Where Sauer’s money is coming from is the key. “Perhaps the secret is not in how but in why”, comments Ajay Goyal (right), publisher and editor-in-chief of The Russia Journal, a strong rival of Sauer’s publication in the Moscow market. “The how is easy. The online newspaper costs just a fraction of a print publication and it can easily avoid Russian legislative restrictions on [foreign ownership of] print media. Why he has this need to continue to be the fountainhead of anti-Russian poison is a mystery. This country [Russia] has given him everything. Sauer was a nobody when he came to Moscow. He would have remained that in Holland. Russia has given him everything he has and yet he pisses on this country in every headline, every editorial and every opinion or news piece. Why is he doing it? Perhaps he is just bored. Perhaps the man has developed a serious case of hubris and he wants to do regime change in the Kremlin single-handedly.”

“Or perhaps he senses another opportunity to get big money out of anti-Russia propaganda. There is that very juicy piece of fruit in info-warfare money from NATO, the EU and the State Department hanging low. There is no reason, Sauer thinks, not to grab it.”

Sauer and his wife, Ellen Verbeek, control the Stichting 2 Oktober — in Dutch stichting means a foundation — which is based in Amsterdam. Their purpose, according to the foundation website,  “is to support independent journalism in Russia and the CIS countries. Freedom of the press and freedom of information are vital for gathering and distributing reliable, fact-based news. Media play a crucial role in providing citizens with free and unrestricted access to information that can help them monitor the authorities and make empowered decisions. In Russia, where the vast majority of the media is state-controlled, it is of vital importance that objective news and information remain available to everyone.

The foundation’s mission statement is more explicit: “Stichting 2 Oktober supports the activities of The Moscow Times. Founded in 1992, The Moscow Times was and still is an inspiration for generations of Russian journalists. With its fact-based, unbiased and objective journalism, The Moscow Times has a long and distinguished track record which in many ways set the standards for decent journalism in Russia. Until 2015, The Moscow Times published a daily newspaper. Today, it is primarily distributed through and several stand-alone print products.”

The foundation acknowledges that the journalists working at the Moscow Times are paid by the Dutch Foreign Ministry:


Pyotr Sauer was asked to explain, since his publication appears to run no advertising, how its costs are paid for. He was also asked whether the Moscow Times or its writers benefit, directly or indirectly, from grants or other payments from non-Russian government sources, or from non-Russian NGOs?  He refused to reply.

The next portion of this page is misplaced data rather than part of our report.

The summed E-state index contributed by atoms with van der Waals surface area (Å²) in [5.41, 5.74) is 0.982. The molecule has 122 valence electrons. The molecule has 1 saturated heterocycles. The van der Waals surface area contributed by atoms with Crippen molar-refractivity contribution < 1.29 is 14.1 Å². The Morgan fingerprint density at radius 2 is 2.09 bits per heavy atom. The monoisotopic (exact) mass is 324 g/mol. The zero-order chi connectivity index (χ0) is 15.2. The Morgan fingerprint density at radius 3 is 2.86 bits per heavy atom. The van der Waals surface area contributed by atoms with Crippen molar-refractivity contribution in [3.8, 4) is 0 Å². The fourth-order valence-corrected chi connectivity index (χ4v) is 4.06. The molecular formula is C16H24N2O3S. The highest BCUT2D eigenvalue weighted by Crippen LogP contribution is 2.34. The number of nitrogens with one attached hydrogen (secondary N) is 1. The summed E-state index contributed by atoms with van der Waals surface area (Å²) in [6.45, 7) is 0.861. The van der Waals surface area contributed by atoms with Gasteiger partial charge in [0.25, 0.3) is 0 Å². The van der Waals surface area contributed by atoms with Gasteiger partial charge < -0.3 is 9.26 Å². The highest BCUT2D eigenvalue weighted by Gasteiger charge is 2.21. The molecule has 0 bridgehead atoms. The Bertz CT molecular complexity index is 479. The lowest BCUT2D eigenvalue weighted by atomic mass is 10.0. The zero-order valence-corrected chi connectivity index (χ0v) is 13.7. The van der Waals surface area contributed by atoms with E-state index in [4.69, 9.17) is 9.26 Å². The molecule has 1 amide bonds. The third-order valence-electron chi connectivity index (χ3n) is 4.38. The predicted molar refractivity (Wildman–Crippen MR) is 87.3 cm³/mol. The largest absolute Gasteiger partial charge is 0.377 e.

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The Moscow Times is in essence a CIA propaganda organ.

Food for Thought
Food for Thought

So…what isn’t that’s in the public’s eye these days?

Food for Thought
Food for Thought

The US tried to go for Russia’s post-Soviet soft-underbelly but couldn’t handle it, so it went for Ukraine’s soft-underbelly instead, and couldn’t even handle that without creating a disaster.

Time to have a serious rethink there, NATO. Maybe you just ain’t up to the task. Military-type knuckledraggers rarely are. Neo-conniving draft dodgers even less so.


The Moscow Times is the manufacture of shit, out of shit, by shits, to bypass sewage treatment regulations.


Germany Wants Nuclear Bombers

Germany does not manufacture atomic weapons but has come to consider itself as a nuclear power because it has vectors to use them.

The Duran




Germany’s armed forces are currently studying the possibility of acquiring nuclear bombers capable of using the new American B61-12 atomic bombs.

Meanwhile, the Pentagon itself plans to deploy these new atomic bombs in the German region of Eifel, in violation of the Nuclear Non-Proliferation Treaty.

The German air force already has multi-tasking Tornado warplanes, which are already capable of deploying American atomic bombs. But those aircraft are going to be replaced, possibly, by European-developed Eurofighters, or by United States manufactured F/A-18 Super Hornets.

Either way, the warplane that Germany selects will have to be equipped with the AMAC (Aircraft Monitoring and Control) system, which allows the use of the new American atomic bombs and enables the regulation of the power of the explosion as well as at what height the bombs explode after they are launched.